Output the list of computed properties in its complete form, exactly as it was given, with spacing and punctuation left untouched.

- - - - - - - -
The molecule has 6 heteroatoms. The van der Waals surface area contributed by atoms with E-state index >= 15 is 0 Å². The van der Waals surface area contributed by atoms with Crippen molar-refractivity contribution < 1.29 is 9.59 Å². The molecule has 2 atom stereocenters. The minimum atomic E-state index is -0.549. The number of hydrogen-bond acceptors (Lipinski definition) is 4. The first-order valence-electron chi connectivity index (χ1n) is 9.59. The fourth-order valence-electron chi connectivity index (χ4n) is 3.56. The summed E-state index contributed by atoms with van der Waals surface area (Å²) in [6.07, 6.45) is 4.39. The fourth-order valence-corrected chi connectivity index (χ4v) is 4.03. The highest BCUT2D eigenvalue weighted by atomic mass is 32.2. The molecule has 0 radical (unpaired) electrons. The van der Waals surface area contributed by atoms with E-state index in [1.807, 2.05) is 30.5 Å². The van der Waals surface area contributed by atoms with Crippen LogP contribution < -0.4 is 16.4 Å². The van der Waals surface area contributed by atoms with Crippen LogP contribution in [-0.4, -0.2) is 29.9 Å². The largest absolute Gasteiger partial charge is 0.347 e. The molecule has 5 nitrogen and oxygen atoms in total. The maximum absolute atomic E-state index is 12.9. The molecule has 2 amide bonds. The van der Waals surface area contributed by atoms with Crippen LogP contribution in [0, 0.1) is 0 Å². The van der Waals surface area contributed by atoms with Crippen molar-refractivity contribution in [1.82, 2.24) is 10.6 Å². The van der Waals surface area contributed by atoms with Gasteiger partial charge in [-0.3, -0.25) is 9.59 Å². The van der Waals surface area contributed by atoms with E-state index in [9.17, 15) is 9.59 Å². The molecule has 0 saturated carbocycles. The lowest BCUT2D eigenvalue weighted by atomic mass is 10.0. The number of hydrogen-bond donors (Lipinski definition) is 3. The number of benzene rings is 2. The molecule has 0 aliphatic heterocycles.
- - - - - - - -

The molecule has 6 heteroatoms. The van der Waals surface area contributed by atoms with E-state index >= 15 is 0 Å². The van der Waals surface area contributed by atoms with Crippen molar-refractivity contribution < 1.29 is 9.59 Å². The molecule has 2 atom stereocenters. The minimum atomic E-state index is -0.549. The number of hydrogen-bond acceptors (Lipinski definition) is 4. The first-order valence-electron chi connectivity index (χ1n) is 9.59. The fourth-order valence-electron chi connectivity index (χ4n) is 3.56. The summed E-state index contributed by atoms with van der Waals surface area (Å²) in [6.07, 6.45) is 4.39. The fourth-order valence-corrected chi connectivity index (χ4v) is 4.03. The highest BCUT2D eigenvalue weighted by atomic mass is 32.2. The molecule has 0 radical (unpaired) electrons. The van der Waals surface area contributed by atoms with E-state index in [1.807, 2.05) is 30.5 Å². The van der Waals surface area contributed by atoms with Crippen LogP contribution < -0.4 is 16.4 Å². The van der Waals surface area contributed by atoms with Crippen LogP contribution in [-0.4, -0.2) is 29.9 Å². The largest absolute Gasteiger partial charge is 0.347 e. The molecule has 5 nitrogen and oxygen atoms in total. The maximum absolute atomic E-state index is 12.9. The molecule has 2 amide bonds. The van der Waals surface area contributed by atoms with Crippen LogP contribution in [0, 0.1) is 0 Å². The van der Waals surface area contributed by atoms with Crippen molar-refractivity contribution in [1.82, 2.24) is 10.6 Å². The van der Waals surface area contributed by atoms with Gasteiger partial charge in [-0.3, -0.25) is 9.59 Å². The van der Waals surface area contributed by atoms with E-state index in [9.17, 15) is 9.59 Å². The molecule has 0 saturated carbocycles. The lowest BCUT2D eigenvalue weighted by atomic mass is 10.0. The number of hydrogen-bond donors (Lipinski definition) is 3. The number of benzene rings is 2. The molecule has 0 aliphatic heterocycles.